University entomologists continue their efforts to keep cotton farmers and other producers from losing effective insecticide seed treatments that some allege are threats to honey bees and other important pollinators.
The 2015 Beltwide Cotton Conference in San Antonio featured much information on insect control management. One issue centered on the buzz surrounding the use of neonicotinoid insecticides in Southern ag production.
“Neonicotinoids are very toxic to bees,” said Scott Stewart, University of Tennessee ag entomologist, adding that the issue of “colony collapse disorder (CCD)” is a major concern within the bee industry. A main cause of CCD is varroa mites, but most of the blame is on pesticides, especially neonicotinoids.
Nationally, some 143 million of the 442 million acres of cropland are treated with neonicotinoids. “They are widely used in the Mid-South,” Stewart said. “About 100 percent of our cotton and corn acres and a majority of our soybeans acres are treated with a neonicotinoid seed treatment.”
Research by Stewart and others in the region, the so-called “Bee Team” of university and USDA entomologists, is looking at the true impact of the insecticides, as well as better methods of preventing exposure of bees to neonicotinoids. That includes examining how to lower planter dust that may contain harmful amounts of the insecticide.
As far as actual concentrations to plants and fields, he said there is little, according to various Mid-South studies. “Our research finds that concentrations of neonicotinoids in nectar and pollinations is miniscule,” Stewart said. “I don’t think it’s a legitimate threat. The dust thing is the issue now, as far as seed treatments are concerned.”
He added that with tremendous pressure from environmental groups, activists and others against neonicotinoids, there “is a lot of defensive research.”
Popular vacuum planters, which use talcum graphite in the planting process, are emitting dust clouds, which often contain neonicotinoids, he said. “We know the dust clouds are moving out into wildflowers,” Stewart said. “It’s something we have to fix.
“We think with a little good engineering, we can avoid the dust cloud situation. I am confident there are better strides to use low drift compounds instead of talcum graphite. I’m confident John Deere and Case IH are building planters that don’t require talcum graphite.
“We are seeing better filters for exhaust coming out of the back of these planters, so we are getting less exhaust of those compounds. Good engineering and some common sense can solve that problem.”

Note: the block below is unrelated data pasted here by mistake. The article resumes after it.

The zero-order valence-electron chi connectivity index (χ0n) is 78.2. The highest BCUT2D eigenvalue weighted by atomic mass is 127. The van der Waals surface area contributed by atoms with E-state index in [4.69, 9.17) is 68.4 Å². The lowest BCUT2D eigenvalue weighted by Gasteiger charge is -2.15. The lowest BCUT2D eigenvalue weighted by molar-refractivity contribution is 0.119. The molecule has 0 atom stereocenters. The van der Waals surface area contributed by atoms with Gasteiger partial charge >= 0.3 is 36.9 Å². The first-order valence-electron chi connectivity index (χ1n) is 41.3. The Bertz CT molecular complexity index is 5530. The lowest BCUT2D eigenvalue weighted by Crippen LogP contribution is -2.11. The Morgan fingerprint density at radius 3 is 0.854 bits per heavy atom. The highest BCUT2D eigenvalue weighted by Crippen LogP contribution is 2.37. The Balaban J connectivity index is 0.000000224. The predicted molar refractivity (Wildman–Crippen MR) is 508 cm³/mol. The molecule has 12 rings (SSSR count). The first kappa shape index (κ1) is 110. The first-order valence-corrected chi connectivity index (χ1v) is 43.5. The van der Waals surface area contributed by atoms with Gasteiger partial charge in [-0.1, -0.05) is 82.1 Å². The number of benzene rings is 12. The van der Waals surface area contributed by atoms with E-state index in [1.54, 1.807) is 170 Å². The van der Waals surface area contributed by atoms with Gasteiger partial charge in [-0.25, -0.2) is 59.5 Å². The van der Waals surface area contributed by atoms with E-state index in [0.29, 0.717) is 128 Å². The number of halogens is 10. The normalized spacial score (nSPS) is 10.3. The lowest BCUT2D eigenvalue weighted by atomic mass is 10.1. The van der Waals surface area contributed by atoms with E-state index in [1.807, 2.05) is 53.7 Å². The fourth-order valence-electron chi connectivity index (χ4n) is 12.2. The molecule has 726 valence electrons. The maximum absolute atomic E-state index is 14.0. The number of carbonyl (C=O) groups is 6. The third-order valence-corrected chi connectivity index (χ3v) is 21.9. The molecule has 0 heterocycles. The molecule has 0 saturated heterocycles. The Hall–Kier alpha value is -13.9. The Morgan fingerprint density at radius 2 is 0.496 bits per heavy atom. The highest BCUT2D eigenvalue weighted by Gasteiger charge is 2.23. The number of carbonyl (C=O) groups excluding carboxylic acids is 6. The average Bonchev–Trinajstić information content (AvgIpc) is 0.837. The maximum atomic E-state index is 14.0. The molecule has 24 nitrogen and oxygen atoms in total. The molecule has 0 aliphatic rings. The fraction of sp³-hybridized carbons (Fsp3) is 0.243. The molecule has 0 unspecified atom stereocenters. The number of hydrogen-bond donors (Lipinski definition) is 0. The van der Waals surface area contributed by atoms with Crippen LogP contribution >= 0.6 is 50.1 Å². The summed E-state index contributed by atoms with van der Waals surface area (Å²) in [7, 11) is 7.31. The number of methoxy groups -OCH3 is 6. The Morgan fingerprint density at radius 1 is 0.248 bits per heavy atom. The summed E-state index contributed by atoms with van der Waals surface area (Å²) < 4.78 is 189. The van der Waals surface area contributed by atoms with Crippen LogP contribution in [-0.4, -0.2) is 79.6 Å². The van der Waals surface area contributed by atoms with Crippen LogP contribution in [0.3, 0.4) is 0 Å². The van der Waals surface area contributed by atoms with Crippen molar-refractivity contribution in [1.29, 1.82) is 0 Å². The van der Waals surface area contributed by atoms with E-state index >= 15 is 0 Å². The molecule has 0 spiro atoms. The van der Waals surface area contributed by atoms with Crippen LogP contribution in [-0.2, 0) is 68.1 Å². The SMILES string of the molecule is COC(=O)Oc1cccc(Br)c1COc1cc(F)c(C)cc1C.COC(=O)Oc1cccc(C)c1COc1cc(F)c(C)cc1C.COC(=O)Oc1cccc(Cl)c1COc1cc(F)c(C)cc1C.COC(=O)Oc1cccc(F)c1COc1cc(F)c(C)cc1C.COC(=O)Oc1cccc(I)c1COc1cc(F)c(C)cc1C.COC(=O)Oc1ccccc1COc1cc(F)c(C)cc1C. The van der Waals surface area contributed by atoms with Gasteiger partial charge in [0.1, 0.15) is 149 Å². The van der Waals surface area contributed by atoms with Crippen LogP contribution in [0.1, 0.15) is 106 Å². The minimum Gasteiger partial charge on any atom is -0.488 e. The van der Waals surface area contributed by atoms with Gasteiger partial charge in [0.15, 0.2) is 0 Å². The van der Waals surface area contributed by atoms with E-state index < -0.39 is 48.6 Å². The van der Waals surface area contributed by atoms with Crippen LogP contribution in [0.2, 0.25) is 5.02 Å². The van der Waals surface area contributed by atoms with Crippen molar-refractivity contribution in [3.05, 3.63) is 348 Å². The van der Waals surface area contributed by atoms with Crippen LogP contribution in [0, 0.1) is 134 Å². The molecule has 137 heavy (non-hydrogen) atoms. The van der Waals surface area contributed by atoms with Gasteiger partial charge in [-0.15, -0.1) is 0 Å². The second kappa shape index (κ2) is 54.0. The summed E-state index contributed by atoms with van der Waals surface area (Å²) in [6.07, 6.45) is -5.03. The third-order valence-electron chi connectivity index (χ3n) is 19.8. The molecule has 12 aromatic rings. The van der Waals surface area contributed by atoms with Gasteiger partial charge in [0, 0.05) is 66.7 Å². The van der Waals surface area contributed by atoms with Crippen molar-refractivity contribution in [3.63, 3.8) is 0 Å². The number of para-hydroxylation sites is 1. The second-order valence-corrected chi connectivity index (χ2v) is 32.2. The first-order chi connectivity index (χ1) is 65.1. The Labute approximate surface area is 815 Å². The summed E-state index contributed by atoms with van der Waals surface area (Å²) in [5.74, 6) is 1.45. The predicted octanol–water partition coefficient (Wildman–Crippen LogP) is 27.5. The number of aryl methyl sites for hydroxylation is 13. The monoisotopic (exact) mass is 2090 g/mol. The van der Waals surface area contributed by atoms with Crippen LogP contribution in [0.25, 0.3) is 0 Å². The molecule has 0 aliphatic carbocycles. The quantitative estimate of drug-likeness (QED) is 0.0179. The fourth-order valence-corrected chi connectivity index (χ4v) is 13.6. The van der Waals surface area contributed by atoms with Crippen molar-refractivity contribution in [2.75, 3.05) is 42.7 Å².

Further studies of the impact of the pesticides on pollinators involves closer exposure to test bee colonies to fields. Stewart said a portion of the research is trying to determine the pesticide dose available to bees in the pollen or the plant nectar to determine the risk to bees foraging in these field crops.
“We are putting hives out in ag areas to determine if bees in those areas are actually at a greater risk compared to bee hives in non-ag areas,” he said. “But time is not on our side.”
He was referring to new regulations either in place or being considered.
Stewart said new rules indicate that “every effort should be made to notify beekeepers no less than 48 hours prior to the time of the planned application so that the bees can be removed, covered or otherwise protected prior to spraying.”
Also, the application should be “made due to imminent threat of significant crop loss, and a documented determination consistent with an IPM plan or predetermined economic threshold is met.”
Ambiguity is a problem in the 48-hour regulation, Stewart said, because “we’re not sure if that applies” to beekeepers close-by or in the next county. This exemplifies the need for better communication between all parties involved, he said.
“We need to remain active on the issue. We need to make sure growers are aware of it,” he said. “We’re trying to develop a collaboration with all stakeholders, including beekeepers, to improve communication. We’re trying to avoid over-regulation that just doesn’t make sense.
“There is a lot of politics and activism involved and there are some legitimate concerns. We need to make sure we’re not causing unnecessary problems for pollinators and other honey bees.”